Abstract 1270: Clinical Weight Status, Cardiac Disease and Mortality in Women of Diverse Racial/Ethnic Backgrounds
Obective: To examine how extreme obesity (≥40 kg/m2) influences health among women of diverse race/ethnicity.
Methods: We examined body size distribution and coronary heart disease (CHD) incidence rates over approximately 8 years in participants of the Women’s Health Initiative Observational Study or Randomized Control Trial cohorts who had a BMI ≥ 18.5 (n=143,805). Cox Proportional Hazard models assessed the association between weight status and mortality, CHD or congestive heart failure (CHF) risk in white, Hispanic or African American women.
Results: Extreme obesity prevalence varied from 0.9% (Asians) to 10.2% (African Americans) in the sample. Overall, CHD incidence per 10,000 person-years was much higher among extremely obese women (72.25; CI:65.02– 80.25) versus those with normal BMI (38.40; CI:36.63– 40.24). Point estimates showed a similar pattern in each racial/ethnic group. Modeling results for BMI categories are shown below; extreme obesity was linked with considerable risk for mortality, CHD and CHF in the 3 racial/ethnic groups. BMI hazard ratios were minimally impacted by further adjustment for physical activity. Modeling results were similar when examined by waist quintile, while only the top quintile of hip circumference was consistently associated with the outcomes.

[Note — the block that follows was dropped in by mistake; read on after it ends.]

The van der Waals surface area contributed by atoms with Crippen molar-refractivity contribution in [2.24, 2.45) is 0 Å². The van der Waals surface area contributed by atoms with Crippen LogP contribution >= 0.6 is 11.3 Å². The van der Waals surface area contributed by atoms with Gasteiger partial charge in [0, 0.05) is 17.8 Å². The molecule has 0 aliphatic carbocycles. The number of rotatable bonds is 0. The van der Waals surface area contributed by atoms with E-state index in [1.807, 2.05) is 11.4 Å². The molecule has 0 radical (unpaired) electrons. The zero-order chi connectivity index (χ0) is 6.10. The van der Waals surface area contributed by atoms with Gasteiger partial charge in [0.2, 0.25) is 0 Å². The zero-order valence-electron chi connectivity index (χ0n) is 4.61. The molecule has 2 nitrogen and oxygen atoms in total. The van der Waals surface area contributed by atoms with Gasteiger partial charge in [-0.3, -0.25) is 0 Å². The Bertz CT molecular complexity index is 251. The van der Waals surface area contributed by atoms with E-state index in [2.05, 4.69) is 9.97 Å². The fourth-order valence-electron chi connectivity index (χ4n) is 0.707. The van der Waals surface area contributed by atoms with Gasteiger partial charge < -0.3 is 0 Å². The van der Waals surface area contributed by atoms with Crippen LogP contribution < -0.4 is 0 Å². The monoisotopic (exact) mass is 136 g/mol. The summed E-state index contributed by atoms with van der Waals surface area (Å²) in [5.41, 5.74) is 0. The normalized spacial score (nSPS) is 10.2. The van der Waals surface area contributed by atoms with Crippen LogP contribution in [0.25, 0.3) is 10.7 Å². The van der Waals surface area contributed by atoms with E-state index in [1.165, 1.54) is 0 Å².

Conclusions: Extreme obesity prevalence varied markedly by race/ethnicity. Among white, African American and Hispanic women, it was associated with considerable CHD, mortality, or CHF risk. Physical activity minimally lessened this risk.